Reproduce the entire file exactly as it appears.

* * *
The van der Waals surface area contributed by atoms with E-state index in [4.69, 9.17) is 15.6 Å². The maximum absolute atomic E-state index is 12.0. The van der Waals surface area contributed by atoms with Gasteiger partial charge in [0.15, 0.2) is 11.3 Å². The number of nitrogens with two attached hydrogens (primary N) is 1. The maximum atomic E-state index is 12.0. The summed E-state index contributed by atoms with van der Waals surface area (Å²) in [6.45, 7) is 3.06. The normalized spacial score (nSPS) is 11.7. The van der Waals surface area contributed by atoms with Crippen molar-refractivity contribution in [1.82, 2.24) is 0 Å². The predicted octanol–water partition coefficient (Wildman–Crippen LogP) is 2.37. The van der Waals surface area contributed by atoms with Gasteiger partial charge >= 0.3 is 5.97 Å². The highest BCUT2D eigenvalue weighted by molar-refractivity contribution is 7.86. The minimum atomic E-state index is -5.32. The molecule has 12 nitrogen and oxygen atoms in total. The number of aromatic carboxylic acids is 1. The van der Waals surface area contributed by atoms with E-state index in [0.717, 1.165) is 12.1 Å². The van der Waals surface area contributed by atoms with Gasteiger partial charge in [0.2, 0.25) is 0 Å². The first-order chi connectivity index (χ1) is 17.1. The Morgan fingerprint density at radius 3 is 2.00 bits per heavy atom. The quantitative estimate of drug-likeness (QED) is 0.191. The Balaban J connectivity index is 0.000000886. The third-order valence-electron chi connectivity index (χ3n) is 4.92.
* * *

The van der Waals surface area contributed by atoms with E-state index in [4.69, 9.17) is 15.6 Å². The maximum absolute atomic E-state index is 12.0. The van der Waals surface area contributed by atoms with Gasteiger partial charge in [0.15, 0.2) is 11.3 Å². The number of nitrogens with two attached hydrogens (primary N) is 1. The maximum atomic E-state index is 12.0. The summed E-state index contributed by atoms with van der Waals surface area (Å²) in [6.45, 7) is 3.06. The normalized spacial score (nSPS) is 11.7. The van der Waals surface area contributed by atoms with Crippen molar-refractivity contribution in [1.82, 2.24) is 0 Å². The predicted octanol–water partition coefficient (Wildman–Crippen LogP) is 2.37. The van der Waals surface area contributed by atoms with Gasteiger partial charge >= 0.3 is 5.97 Å². The highest BCUT2D eigenvalue weighted by molar-refractivity contribution is 7.86. The minimum atomic E-state index is -5.32. The molecule has 12 nitrogen and oxygen atoms in total. The number of aromatic carboxylic acids is 1. The van der Waals surface area contributed by atoms with E-state index in [0.717, 1.165) is 12.1 Å². The van der Waals surface area contributed by atoms with Gasteiger partial charge in [0.2, 0.25) is 0 Å². The first-order chi connectivity index (χ1) is 17.1. The Morgan fingerprint density at radius 3 is 2.00 bits per heavy atom. The quantitative estimate of drug-likeness (QED) is 0.191. The Balaban J connectivity index is 0.000000886. The third-order valence-electron chi connectivity index (χ3n) is 4.92.